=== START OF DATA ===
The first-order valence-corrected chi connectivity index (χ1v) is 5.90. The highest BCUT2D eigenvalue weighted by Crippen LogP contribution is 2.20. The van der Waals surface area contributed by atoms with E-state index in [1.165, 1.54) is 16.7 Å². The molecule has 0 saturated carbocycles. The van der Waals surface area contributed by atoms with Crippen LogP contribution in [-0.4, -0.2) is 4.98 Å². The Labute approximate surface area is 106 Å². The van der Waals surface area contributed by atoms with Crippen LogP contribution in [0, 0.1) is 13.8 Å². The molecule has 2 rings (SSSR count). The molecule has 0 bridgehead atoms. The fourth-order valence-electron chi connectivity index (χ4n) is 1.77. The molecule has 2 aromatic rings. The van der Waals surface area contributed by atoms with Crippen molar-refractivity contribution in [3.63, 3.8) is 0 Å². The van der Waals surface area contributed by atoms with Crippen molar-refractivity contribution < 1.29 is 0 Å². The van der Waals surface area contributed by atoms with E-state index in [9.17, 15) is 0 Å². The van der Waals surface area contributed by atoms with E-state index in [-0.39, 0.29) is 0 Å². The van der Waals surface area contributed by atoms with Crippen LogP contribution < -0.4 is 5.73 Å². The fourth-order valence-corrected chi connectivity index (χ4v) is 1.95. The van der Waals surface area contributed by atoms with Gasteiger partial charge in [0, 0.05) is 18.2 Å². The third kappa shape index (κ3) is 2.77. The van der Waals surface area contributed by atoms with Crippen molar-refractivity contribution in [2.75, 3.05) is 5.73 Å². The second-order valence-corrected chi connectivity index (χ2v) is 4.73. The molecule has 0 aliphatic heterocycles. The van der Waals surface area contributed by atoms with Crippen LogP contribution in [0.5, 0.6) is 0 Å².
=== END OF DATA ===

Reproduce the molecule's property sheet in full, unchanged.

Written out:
The first-order valence-corrected chi connectivity index (χ1v) is 5.90. The highest BCUT2D eigenvalue weighted by Crippen LogP contribution is 2.20. The van der Waals surface area contributed by atoms with E-state index in [1.165, 1.54) is 16.7 Å². The molecule has 0 saturated carbocycles. The van der Waals surface area contributed by atoms with Crippen LogP contribution in [-0.4, -0.2) is 4.98 Å². The Labute approximate surface area is 106 Å². The van der Waals surface area contributed by atoms with Crippen LogP contribution in [0, 0.1) is 13.8 Å². The molecule has 2 rings (SSSR count). The molecule has 0 bridgehead atoms. The fourth-order valence-electron chi connectivity index (χ4n) is 1.77. The molecule has 2 aromatic rings. The van der Waals surface area contributed by atoms with Crippen molar-refractivity contribution in [3.63, 3.8) is 0 Å². The van der Waals surface area contributed by atoms with Crippen molar-refractivity contribution < 1.29 is 0 Å². The van der Waals surface area contributed by atoms with E-state index in [9.17, 15) is 0 Å². The van der Waals surface area contributed by atoms with E-state index in [-0.39, 0.29) is 0 Å². The van der Waals surface area contributed by atoms with Crippen LogP contribution < -0.4 is 5.73 Å². The fourth-order valence-corrected chi connectivity index (χ4v) is 1.95. The van der Waals surface area contributed by atoms with Gasteiger partial charge in [0, 0.05) is 18.2 Å². The third kappa shape index (κ3) is 2.77. The van der Waals surface area contributed by atoms with Crippen molar-refractivity contribution in [2.75, 3.05) is 5.73 Å². The second-order valence-corrected chi connectivity index (χ2v) is 4.73. The molecule has 0 aliphatic heterocycles. The van der Waals surface area contributed by atoms with Crippen LogP contribution in [0.5, 0.6) is 0 Å².